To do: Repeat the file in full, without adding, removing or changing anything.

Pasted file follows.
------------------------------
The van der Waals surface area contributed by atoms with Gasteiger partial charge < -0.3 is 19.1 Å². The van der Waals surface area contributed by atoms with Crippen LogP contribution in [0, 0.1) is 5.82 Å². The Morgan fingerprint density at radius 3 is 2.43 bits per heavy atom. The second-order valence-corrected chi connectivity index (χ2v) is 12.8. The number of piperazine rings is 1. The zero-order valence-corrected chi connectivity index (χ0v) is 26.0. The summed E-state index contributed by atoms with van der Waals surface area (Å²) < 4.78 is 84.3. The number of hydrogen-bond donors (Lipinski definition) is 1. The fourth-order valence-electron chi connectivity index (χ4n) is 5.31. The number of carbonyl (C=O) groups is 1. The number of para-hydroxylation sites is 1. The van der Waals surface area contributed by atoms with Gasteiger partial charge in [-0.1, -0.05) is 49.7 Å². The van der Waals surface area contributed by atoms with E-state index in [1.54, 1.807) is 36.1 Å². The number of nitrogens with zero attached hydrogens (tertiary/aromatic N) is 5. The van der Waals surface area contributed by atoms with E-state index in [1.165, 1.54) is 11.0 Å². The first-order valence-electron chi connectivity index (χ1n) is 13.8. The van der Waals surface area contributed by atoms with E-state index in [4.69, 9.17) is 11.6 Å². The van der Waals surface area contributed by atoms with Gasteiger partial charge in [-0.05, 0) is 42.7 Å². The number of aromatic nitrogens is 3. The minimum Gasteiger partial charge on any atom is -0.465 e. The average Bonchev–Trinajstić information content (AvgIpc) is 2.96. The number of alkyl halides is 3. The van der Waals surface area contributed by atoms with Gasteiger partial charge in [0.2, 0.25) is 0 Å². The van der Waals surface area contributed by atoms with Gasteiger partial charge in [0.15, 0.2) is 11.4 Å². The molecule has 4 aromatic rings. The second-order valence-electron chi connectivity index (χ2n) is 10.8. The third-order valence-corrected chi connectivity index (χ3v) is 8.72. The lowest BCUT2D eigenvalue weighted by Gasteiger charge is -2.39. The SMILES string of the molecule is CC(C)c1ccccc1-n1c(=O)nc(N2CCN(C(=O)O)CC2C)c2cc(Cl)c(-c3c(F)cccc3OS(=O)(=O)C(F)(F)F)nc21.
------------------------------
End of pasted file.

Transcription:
The van der Waals surface area contributed by atoms with Gasteiger partial charge < -0.3 is 19.1 Å². The van der Waals surface area contributed by atoms with Crippen LogP contribution in [0, 0.1) is 5.82 Å². The Morgan fingerprint density at radius 3 is 2.43 bits per heavy atom. The second-order valence-corrected chi connectivity index (χ2v) is 12.8. The number of piperazine rings is 1. The zero-order valence-corrected chi connectivity index (χ0v) is 26.0. The summed E-state index contributed by atoms with van der Waals surface area (Å²) < 4.78 is 84.3. The number of hydrogen-bond donors (Lipinski definition) is 1. The fourth-order valence-electron chi connectivity index (χ4n) is 5.31. The number of carbonyl (C=O) groups is 1. The number of para-hydroxylation sites is 1. The van der Waals surface area contributed by atoms with Gasteiger partial charge in [-0.1, -0.05) is 49.7 Å². The van der Waals surface area contributed by atoms with E-state index in [1.54, 1.807) is 36.1 Å². The number of nitrogens with zero attached hydrogens (tertiary/aromatic N) is 5. The van der Waals surface area contributed by atoms with E-state index in [1.165, 1.54) is 11.0 Å². The first-order valence-electron chi connectivity index (χ1n) is 13.8. The van der Waals surface area contributed by atoms with E-state index in [4.69, 9.17) is 11.6 Å². The van der Waals surface area contributed by atoms with Gasteiger partial charge in [-0.05, 0) is 42.7 Å². The number of aromatic nitrogens is 3. The minimum Gasteiger partial charge on any atom is -0.465 e. The average Bonchev–Trinajstić information content (AvgIpc) is 2.96. The number of alkyl halides is 3. The van der Waals surface area contributed by atoms with Gasteiger partial charge in [0.2, 0.25) is 0 Å². The van der Waals surface area contributed by atoms with Gasteiger partial charge in [0.15, 0.2) is 11.4 Å². The molecule has 4 aromatic rings. The second-order valence-electron chi connectivity index (χ2n) is 10.8. The third-order valence-corrected chi connectivity index (χ3v) is 8.72. The lowest BCUT2D eigenvalue weighted by Gasteiger charge is -2.39. The SMILES string of the molecule is CC(C)c1ccccc1-n1c(=O)nc(N2CCN(C(=O)O)CC2C)c2cc(Cl)c(-c3c(F)cccc3OS(=O)(=O)C(F)(F)F)nc21.